• Students completing BUSC 1B - Principles of Economics - Microeconomics will correctly know consumer's behavior to maximize their utility in allocating scarce resources to satisfy their infinite wants.
Principles of Economics -Microeconomics - Honors BUSC 1BH
  • Students completing BUSC 1BH - Principles of Economics - Microeconomics - Honors will correctly know the producers' behavior to maximize their profit by allocating scarce resources.
  • Students completing BUSC 1BH - Principles of Economics - Microeconomics - Honors will correctly know the consumers' behavior to maximize their utility by allocating scarce resources.
  • Students were given a research paper to discuss and analyze "Coase Theorem" with respect to market failure and government intervention in the presence of externalities. They were asked to use examples to make their point. 100% of the student were able to discuss "Coase Theorem" properly citing some other research studies. All students got over 85% score in this paper.
  • Students should be able to distinguish between public goods and private goods. Students should be able to explain why private market fails to provide public goods.
Psychology of Sexuality PSYC 26
  • Identify and describe sexual and reproductive anatomy, physiology, and sexual responses.
  • Describe differences in sexual attitudes and behaviors based on diversity.
  • Demonstrate meaningful self-evaluation related to increasing your lifelong personal well-being.
Race, Culture, Gender, and Mass Media Images JOUR 107
  • Students will analyze how the mass media and advertising contributes to racial, cultural, gender, and sexual stereotyping.
  • Students will recognize how the mass media contributes to racial, cultural, gender, and sexual stereotyping.
Statistics for the Behavioral Sciences PSYC 10
  • Perform and evaluate descriptive (e.g., mean, median, mode, variance, standard deviation) and inferential (e.g., Pearson correlation, t tests, z test, and one-way analysis of variance) statistics.
  • Using SPSS software, correctly input data, analyze data, and interpret output for descriptive statistics, t tests, correlation, and one-way analysis of variance.
The Native American ANTH 30
  • Students will be able to describe Native American contributions to the world in sciences and arts.
  • Students will be able to compare unique qualities of culture areas and determine common traits.
  • Students will be able to describe adaptive measures related to ecological influences in each culture area.
  • Students will be able to evaluate theories of origins and genetic relationships of prehistoric Native American populations with Asian populations.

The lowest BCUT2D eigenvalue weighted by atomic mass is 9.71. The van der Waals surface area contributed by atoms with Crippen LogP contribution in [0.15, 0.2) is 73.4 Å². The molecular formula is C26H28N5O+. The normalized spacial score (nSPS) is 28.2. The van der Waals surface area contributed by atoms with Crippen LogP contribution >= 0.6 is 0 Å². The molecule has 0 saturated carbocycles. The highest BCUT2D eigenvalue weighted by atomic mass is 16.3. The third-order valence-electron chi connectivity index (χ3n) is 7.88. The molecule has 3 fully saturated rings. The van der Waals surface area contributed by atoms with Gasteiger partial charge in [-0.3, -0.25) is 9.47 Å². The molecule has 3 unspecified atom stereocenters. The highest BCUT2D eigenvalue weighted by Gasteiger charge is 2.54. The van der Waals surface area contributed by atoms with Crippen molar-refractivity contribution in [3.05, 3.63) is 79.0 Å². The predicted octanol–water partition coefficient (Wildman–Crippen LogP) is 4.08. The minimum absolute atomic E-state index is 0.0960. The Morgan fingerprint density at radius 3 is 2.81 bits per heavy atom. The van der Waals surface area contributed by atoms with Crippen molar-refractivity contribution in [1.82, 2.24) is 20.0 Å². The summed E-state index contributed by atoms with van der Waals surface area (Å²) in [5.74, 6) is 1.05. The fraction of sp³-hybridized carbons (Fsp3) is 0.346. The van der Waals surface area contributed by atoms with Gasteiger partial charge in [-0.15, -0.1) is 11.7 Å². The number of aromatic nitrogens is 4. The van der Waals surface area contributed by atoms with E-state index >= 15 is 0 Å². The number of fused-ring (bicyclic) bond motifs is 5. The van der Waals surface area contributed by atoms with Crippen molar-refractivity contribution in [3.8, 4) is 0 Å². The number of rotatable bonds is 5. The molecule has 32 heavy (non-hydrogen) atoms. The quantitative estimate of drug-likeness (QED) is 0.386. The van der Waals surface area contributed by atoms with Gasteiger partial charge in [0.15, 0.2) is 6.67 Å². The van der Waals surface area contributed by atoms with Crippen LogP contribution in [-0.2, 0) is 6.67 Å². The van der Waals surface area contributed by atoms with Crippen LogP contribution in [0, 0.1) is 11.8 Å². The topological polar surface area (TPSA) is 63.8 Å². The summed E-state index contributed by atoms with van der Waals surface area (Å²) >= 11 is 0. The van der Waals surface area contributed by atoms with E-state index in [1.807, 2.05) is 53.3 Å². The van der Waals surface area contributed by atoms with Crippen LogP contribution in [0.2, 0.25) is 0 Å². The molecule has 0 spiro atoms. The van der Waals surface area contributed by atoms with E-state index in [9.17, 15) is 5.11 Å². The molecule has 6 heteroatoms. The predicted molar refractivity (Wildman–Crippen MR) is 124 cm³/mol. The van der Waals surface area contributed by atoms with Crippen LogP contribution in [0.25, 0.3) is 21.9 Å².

• Students will be able to identify Native American locations on a map.
  • Students will be able to identify special problems faced today by Native Americans.
The Psychology of Women PSYC 25
  • Explain the concept of privilege as it relates to various minority groups.
  • Demonstrate meaningful self-evaluation related to the role of gender in your personal experience.
  • Identify gender role messages in popular culture.
  • Describe, compare and contrast the predominant theories of gender development.
The Wild West - A History, 1800-1890 HIST 16
  • Students will be able to explain and evaluate the story of America's westward advance as part of the wider story of the development of the American nation and its democracy.
  • Using both primary and secondary sources, students will be able to determine and critically analyze competing perspectives on the history, culture, and society of the American West.
  • Students will analyze how different historians have assessed the history of the American West and its influence upon the development of the American nation and democracy.
  • Students will recognize and articulate in writing the diversity of human cultural expression, such as religion, ethnicity, language, sex, orientation, and gender, by comparing different historical perspectives in the history of American western expansion. [PLO 1,5]
Urban Geography GEOG 8
  • Analyze the spatial variation of urban patterns around the world.
  • Describe the tools and theories used in research related to urban geographies.
Women in American History HIST 36
  • Students will be able to differentiate among changes in American Constitutional government over time effecting the status, positions, and/or role of women. [PLO 1, 5]
  • Students will evaluate the impact of race, ethnicity, power, sexuality, and the social construction of gender as it pertains to women’s experience in US history. [PLO 1, 5, 6]
  • Students will be able to identify and evaluate major agents of change/reform in American History pertaining to women. [PLO 1, 5, 6]
  • Students will compose logically organized, argument-driven historical analysis that are informed by secondary sources and justified by references to primary sources [PLO 1,2,3,4]
World Regional Geography GEOG 5
  • Describe the physical, social, economic, political and cultural relationships between distinctive world regions.
  • Explain patterns of human processes in distinctive world regions including demographics, migration, language, religion, ethnicity, political processes, development and economic activities.
  • Explain patterns of physical processes in distinctive world regions including climate and landform evolution.
  • Identify the location of the world’s countries, major urban centers, bodies of water, and other landform features.
  • Define the concept of region in geographic analysis.
  • Analyze the spatial variation of human activities and physical processes in distinctive world regions.
  • Evaluate the geographic situation, problems and prospects for each world region.
  • Explain the geographic tools used in regional analysis.